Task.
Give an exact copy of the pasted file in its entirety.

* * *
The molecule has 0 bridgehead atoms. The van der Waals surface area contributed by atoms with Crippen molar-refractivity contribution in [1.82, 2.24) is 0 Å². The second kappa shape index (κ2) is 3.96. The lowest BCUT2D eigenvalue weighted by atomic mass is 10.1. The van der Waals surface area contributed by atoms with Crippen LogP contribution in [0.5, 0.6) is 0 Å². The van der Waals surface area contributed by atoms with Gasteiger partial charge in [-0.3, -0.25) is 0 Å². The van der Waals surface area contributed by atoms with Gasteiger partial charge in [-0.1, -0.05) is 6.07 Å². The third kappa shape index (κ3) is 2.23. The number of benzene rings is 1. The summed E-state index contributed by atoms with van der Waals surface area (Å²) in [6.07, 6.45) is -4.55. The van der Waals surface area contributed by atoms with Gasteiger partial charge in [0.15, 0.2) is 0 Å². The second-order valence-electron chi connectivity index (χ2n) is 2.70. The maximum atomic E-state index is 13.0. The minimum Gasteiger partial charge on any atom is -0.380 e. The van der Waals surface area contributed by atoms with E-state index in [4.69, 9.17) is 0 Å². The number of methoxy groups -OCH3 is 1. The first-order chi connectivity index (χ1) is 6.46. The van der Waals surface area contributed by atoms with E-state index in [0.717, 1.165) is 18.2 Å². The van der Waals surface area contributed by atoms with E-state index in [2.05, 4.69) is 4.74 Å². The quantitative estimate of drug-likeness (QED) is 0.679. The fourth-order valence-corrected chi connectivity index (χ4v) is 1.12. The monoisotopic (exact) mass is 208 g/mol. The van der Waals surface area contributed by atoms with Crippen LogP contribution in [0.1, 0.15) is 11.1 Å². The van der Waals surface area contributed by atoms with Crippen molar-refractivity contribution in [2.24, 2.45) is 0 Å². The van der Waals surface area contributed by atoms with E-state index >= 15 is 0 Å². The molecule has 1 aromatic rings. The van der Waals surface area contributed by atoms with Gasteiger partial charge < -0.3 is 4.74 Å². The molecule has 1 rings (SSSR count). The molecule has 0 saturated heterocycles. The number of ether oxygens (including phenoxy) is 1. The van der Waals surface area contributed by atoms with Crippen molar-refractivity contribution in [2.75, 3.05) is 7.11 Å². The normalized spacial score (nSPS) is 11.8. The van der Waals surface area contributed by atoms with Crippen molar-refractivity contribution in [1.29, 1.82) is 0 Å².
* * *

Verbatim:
The molecule has 0 bridgehead atoms. The van der Waals surface area contributed by atoms with Crippen molar-refractivity contribution in [1.82, 2.24) is 0 Å². The second kappa shape index (κ2) is 3.96. The lowest BCUT2D eigenvalue weighted by atomic mass is 10.1. The van der Waals surface area contributed by atoms with Crippen LogP contribution in [0.5, 0.6) is 0 Å². The van der Waals surface area contributed by atoms with Gasteiger partial charge in [-0.3, -0.25) is 0 Å². The van der Waals surface area contributed by atoms with Gasteiger partial charge in [-0.1, -0.05) is 6.07 Å². The third kappa shape index (κ3) is 2.23. The number of benzene rings is 1. The summed E-state index contributed by atoms with van der Waals surface area (Å²) in [6.07, 6.45) is -4.55. The van der Waals surface area contributed by atoms with Gasteiger partial charge in [0.15, 0.2) is 0 Å². The second-order valence-electron chi connectivity index (χ2n) is 2.70. The maximum atomic E-state index is 13.0. The minimum Gasteiger partial charge on any atom is -0.380 e. The van der Waals surface area contributed by atoms with E-state index in [4.69, 9.17) is 0 Å². The number of methoxy groups -OCH3 is 1. The first-order chi connectivity index (χ1) is 6.46. The van der Waals surface area contributed by atoms with E-state index in [0.717, 1.165) is 18.2 Å². The van der Waals surface area contributed by atoms with E-state index in [2.05, 4.69) is 4.74 Å². The quantitative estimate of drug-likeness (QED) is 0.679. The fourth-order valence-corrected chi connectivity index (χ4v) is 1.12. The monoisotopic (exact) mass is 208 g/mol. The van der Waals surface area contributed by atoms with Crippen LogP contribution in [0.1, 0.15) is 11.1 Å². The van der Waals surface area contributed by atoms with Crippen molar-refractivity contribution in [2.24, 2.45) is 0 Å². The van der Waals surface area contributed by atoms with E-state index >= 15 is 0 Å². The molecule has 1 aromatic rings. The van der Waals surface area contributed by atoms with Gasteiger partial charge < -0.3 is 4.74 Å². The molecule has 1 rings (SSSR count). The molecule has 0 saturated heterocycles. The number of ether oxygens (including phenoxy) is 1. The van der Waals surface area contributed by atoms with Crippen molar-refractivity contribution in [2.75, 3.05) is 7.11 Å². The normalized spacial score (nSPS) is 11.8. The van der Waals surface area contributed by atoms with Crippen molar-refractivity contribution in [1.29, 1.82) is 0 Å².